My dad said that if I wanted to learn Cribbage, I should pull up a chair and watch. I was probably twelve years old at this point, so it’s possible that I had some scrap of patience, but it’s also likely that my dad broke down and explained the basics to me. And it’s not like Cribbage is Bridge – it thankfully eschews telepathic-like communication for corny rhymes and a familiarity with all the possible permutations of cards that total fifteen, nibs and nobs, and a few point-giving combos. From there it was a regular mode of communication for us, counting up our hands, holding grudges, celebrating or bemoaning a nasty skunk-job.
Some friends learned Crib from their dads too, and mine was normally half a continent away, so it was nice to shimmy up to their tables and unspool with this lighthearted tussle. The cards would propel us forward through any silences, and we’d play for muggins if we wanted to amp up the tension a notch, but it was primarily an excuse to socialize with other men and figure out how to interact with them in ways that didn’t seem rooted in perpetual teeth-baring antagonism. In a world without enough stellar positive male role models, it was a relief to find some to simmer down with.
Now my dad is losing his second battle with cancer and I’m on my way to play what’s likely my last games with him while trying to ease the struggle for him and my Californian family. It’s heavy, as you might expect, but I imagine Cribbage will lighten the load a little. In the meantime, I thought I’d brush up on my runs and flushes and therefore was in the market for a new Crib app, which lead me to the adorable Cribbage with Grandpas. The title lays out the premise in broad daylight – you do a little grandpa creation, tweaking the flannel and the wrinkles and the sass to your satisfaction, and then you give the old man a call to do a little dealing.
This isn’t the most robust Cribbage app available. Others can match you up with friends or strangers, let you customize cards and and more acutely refine the difficulty to your liking. But they don’t have Grandpas. And while I tried to create my first opponent in line with my step-Grandpa Mark, a couple of games in I realized he looked more like my dad. Of course, it’s not really even close, this grandpa doesn’t play guitar like the twinkling stars as my dad does and his puns don’t match up with the in-game groaners my dad taught me and, most of all, he counts his pairs before his fifteens which messes me up every time. But still, as I count down the time my own father has left on this plane, it’s nice to think that there’s this little way where I can spend some time with him in an small way after he’s gone.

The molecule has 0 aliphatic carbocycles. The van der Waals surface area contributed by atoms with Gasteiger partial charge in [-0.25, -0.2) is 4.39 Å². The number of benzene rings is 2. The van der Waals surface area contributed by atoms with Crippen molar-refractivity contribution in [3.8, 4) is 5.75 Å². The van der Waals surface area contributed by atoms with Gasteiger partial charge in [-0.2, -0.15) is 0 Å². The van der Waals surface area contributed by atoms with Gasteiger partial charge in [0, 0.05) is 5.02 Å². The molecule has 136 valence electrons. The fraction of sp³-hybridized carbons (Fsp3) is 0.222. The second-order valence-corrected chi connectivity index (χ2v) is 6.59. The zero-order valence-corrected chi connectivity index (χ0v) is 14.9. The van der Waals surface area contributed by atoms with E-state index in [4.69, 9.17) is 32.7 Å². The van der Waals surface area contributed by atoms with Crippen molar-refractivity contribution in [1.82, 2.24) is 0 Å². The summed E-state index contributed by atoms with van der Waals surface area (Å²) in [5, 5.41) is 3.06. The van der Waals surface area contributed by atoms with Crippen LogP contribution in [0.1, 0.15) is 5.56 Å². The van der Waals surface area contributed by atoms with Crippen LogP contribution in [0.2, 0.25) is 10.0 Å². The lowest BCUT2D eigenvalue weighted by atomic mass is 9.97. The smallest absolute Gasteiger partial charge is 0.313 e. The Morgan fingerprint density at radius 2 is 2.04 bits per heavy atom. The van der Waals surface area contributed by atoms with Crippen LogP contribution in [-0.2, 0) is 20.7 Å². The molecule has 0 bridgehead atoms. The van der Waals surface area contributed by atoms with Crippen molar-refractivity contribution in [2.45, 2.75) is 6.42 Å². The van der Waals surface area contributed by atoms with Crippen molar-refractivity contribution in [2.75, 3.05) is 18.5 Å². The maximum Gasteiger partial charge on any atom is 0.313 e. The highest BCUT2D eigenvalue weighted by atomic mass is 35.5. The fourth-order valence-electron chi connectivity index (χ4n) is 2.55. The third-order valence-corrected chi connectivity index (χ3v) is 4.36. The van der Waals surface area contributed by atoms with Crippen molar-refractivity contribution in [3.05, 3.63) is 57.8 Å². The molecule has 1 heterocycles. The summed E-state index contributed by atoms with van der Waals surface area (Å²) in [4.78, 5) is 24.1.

The game doesn’t try replicate my dad, but casts a conjuration of my own memories of him, memories rooted in Cribbage and music and so much more.
While working through these feelings, I’m reminded of recent pieces discussing the way games can provide sandboxes to work through grief, loss and trauma. On the podcast Reply All, The Sims 4 helped a young woman cope with the loss of a treasured grandmother that she wasn’t allowed to say goodbye to; she created her idealized family initially to hold on as long as she could, until she was eventually ready to let go. There’s the potential that someone might never be ready to say farewell, maybe losing themselves in a simulacrum that could get ever more refined as technology trods on. Deep fakes, the movies Her and Ex-Machina, near Turing-complete chatbots and almost inexhaustible data collection all show how tantalizingly close we are to achieving pseudo-immortality. This doesn’t serve the ones whose likenesses are being preserved, but those who want to luxuriate in the nearness of our connections.
This is an extremely one-sided transaction, obliterating the true give-and-take in all relationships. It’s hard to be selfless with an AI whose needs are adjustable at the user’s whim rather than its own, and we can’t truly be tested in our own humanity if we know we can turn off the app or forget to log-in for a while.
Which is where Cribbage with Grandpas gets it just right – the game doesn’t try replicate my dad, but casts a conjuration of my own memories of him, memories rooted in Cribbage and music and so much more. The best games are more than just familiar systems, they facilitate the sparks of our interpersonal connections. Fortnite is the basis of socialization for so many kids, Minecraft is a digital playground that built a generation of friendships and Cribbage will always be that kind of intimate game to me. It’s most acutely enjoyed where I can mess up my shuffle, call out missed points and groan over gifts given via the crib with friends new and old, brothers and sisters, and the glowing memories of my dad.